Barrett is a member of a small, tight-knit Christian group called People of Praise, which places extraordinary value on heteronormativity. Members are assigned a personal advisor (advisors who are men are referred to as a “head” while those who are women are referred to as a “handmaid”) and taught that husbands should have authority over their families, including their wives.
Additionally, Barrett also gave a lecture at the Blackstone Legal Fellowship, a program run by the Alliance Defending Freedom, a high-profile Christian legal firm that represented the Colorado baker who refused to bake a wedding cake for a gay couple, among other religious freedom cases. It has been dubbed an anti-LGBTQ+ hate group by the Southern Poverty Law Center. She later said that while she knew the group supported a traditional view of marriage, she was not aware if the group “was working to end same-sex marriage or recriminalize homosexuality abroad,” or whether the SPLC’s characterization of the hate group was accurate.
“My concerns [for the LGBTQ+ community] go beyond Barrett,” says Cooper. “Whether she is the nominee or anyone else ends up being the nominee, my deep concern is that the values held by the people the president has nominated until now and that he has said he will continue to nominate are not those that recognize the full richness and humanity of all Americans. I am deeply afraid for how the Supreme court will rule on issues affecting LGBTQ+ people.”
As an appellate court judge, Barrett’s rulings on immigration haven’t necessarily been supportive.
In January 2019, she wrote an opinion for a three-judge panel that agreed that the wife of a U.S. citizen could not challenge the denial of her visa application. The husband and wife were born, raised, and married in Yemen. The husband became a U.S. citizen and filed an approved petition for his wife and children to apply for green cards. Their applications were denied on the basis of a claim that the wife had tried to smuggle two of their children into the country. The family argued that she couldn’t have tried to smuggle the named children into the country because they had died in a drowning accident. The consular officers did not find substantial evidence to support this claim.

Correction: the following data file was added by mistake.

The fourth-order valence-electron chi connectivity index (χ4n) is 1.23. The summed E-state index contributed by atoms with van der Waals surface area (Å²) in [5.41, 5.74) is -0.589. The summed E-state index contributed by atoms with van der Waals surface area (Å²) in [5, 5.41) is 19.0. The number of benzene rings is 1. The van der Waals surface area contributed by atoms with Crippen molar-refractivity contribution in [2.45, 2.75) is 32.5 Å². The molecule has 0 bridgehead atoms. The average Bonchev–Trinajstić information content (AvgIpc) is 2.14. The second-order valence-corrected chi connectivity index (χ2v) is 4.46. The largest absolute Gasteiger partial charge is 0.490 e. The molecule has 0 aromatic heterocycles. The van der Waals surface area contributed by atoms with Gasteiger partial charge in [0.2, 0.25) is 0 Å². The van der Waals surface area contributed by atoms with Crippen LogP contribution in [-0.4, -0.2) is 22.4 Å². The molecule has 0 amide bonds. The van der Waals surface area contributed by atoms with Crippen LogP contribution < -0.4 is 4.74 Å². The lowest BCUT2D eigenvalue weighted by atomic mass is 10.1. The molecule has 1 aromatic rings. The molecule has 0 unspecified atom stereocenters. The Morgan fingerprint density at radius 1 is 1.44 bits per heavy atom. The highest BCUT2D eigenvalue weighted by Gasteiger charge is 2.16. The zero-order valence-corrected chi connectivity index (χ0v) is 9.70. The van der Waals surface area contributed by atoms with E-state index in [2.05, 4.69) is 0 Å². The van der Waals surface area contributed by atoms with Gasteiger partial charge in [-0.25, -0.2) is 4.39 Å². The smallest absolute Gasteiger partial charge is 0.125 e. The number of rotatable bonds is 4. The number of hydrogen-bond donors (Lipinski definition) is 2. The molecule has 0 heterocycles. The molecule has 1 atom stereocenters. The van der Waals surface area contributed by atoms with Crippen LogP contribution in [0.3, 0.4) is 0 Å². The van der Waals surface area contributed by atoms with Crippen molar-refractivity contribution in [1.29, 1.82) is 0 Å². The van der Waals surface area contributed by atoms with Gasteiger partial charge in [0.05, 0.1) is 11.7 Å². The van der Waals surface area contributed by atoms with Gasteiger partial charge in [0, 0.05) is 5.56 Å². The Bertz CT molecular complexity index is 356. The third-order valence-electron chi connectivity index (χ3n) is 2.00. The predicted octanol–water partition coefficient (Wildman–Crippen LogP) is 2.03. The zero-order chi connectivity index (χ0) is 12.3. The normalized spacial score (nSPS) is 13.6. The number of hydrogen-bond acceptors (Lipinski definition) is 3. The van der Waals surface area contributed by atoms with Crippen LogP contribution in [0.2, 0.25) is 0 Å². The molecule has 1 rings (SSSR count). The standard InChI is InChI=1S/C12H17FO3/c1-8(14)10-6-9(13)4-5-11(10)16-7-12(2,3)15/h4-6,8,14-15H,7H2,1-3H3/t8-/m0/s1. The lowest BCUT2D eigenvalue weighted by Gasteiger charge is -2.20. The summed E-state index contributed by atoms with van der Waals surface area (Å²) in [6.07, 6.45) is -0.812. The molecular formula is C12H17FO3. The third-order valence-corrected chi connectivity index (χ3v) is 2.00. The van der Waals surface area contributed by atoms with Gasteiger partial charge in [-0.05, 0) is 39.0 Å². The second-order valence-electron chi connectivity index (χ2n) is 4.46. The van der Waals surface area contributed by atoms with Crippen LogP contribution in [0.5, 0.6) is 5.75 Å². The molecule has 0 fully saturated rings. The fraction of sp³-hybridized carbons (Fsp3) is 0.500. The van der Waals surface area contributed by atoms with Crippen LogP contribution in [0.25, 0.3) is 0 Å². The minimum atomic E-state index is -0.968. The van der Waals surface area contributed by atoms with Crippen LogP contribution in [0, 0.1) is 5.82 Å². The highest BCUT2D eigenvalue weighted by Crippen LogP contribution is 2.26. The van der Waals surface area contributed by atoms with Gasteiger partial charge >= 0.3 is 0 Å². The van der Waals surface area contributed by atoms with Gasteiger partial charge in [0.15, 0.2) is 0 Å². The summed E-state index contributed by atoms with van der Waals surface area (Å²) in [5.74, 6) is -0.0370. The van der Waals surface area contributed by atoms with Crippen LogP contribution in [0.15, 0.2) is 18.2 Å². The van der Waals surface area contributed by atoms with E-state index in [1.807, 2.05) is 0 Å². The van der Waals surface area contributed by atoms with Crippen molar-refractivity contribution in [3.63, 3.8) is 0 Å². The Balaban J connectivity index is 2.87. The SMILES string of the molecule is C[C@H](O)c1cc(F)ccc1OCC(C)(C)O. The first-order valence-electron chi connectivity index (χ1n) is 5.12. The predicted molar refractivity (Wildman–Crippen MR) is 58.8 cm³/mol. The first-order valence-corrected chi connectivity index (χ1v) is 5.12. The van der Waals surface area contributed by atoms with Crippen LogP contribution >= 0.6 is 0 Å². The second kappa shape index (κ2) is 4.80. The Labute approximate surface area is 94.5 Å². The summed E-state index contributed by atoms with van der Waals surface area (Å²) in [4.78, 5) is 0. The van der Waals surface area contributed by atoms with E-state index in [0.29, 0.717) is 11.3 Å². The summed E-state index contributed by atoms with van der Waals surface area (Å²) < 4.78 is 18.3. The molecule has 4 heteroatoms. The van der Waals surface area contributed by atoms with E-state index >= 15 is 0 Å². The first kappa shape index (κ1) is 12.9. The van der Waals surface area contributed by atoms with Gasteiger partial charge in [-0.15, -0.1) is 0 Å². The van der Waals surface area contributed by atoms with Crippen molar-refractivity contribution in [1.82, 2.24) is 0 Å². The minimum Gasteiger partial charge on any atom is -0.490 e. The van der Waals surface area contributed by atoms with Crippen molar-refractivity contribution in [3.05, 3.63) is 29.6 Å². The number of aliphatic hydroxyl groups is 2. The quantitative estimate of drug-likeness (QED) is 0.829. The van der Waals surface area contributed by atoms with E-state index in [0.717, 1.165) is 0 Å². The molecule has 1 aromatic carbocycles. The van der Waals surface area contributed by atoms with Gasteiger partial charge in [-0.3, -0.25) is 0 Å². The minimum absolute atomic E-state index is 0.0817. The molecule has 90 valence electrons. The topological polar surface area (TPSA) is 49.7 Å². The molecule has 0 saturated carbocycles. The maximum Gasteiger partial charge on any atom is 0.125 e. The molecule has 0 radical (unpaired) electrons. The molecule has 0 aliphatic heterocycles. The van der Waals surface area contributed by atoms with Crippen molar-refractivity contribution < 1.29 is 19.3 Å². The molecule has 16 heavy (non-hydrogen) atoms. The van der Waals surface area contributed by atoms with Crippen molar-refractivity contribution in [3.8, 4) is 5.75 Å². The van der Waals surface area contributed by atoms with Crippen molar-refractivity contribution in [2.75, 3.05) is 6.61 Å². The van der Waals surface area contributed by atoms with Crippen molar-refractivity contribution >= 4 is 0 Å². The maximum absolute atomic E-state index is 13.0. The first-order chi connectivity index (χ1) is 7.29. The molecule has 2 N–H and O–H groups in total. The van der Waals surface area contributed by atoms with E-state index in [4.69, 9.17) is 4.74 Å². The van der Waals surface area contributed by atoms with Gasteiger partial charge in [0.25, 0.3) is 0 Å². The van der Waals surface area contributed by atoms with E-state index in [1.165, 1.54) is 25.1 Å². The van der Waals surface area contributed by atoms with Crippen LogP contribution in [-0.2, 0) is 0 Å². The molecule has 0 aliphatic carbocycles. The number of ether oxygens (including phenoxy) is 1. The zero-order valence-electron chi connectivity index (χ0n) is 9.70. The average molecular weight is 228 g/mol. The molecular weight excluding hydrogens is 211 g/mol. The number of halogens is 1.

In June 2020, she dissented from a decision upholding a district court order blocking the Trump administration from enforcing public charge, a rule which bars noncitizens who the government believes are likely to rely on public assistance from receiving a green card. Barrett wrote that her dissent was based on the district court’s “flawed analysis” of the term “public charge.”
While these rulings did not benefit immigrants, Dr. Camosy says it doesn’t mean Barrett is anti-immigration.
“There is a certain kind of right-wing Catholic who makes Catholic teachings fit into the right-wing box and ignores or tries to explain away the the left-wing views of the Catholic Church,” says Dr. Camosy. “She does not strike me, especially given her views against the death penalty, as somebody who could possibly be put into a right-wing box. My view would be that she’s probably an Orthodox Catholic on immigration, which means that she’s not a nationalist, she’s pro-immigrant, and she’s definitely pro-refugee and has a commitment to a culture of encounter and hospitality that Christ commanded us to have and that the Church has commanded us to have as well.”
Scholars raise legitimate questions about a Amy Coney Barrett’s independence and impartiality
Both Cooper and Dr. Camosy agree that it’s impossible for Barrett to truly separate her personal beliefs from her rulings. And regardless of how much she did or didn’t allow her views to impact her rulings on the Seventh Circuit, the Supreme Court is entirely different, and could present her with more flexibility.
“When you’re talking about nominating someone to the Supreme Court, although there is the impact of precedent, the court has the ability to essentially overrule itself and to push law into an entirely new direction,” says Cooper. “A statement earlier in a person’s career that they will apply the precedent of the Supreme Court to their work requires much more in-depth questioning if that person has been nominated to become a Supreme Court justice.”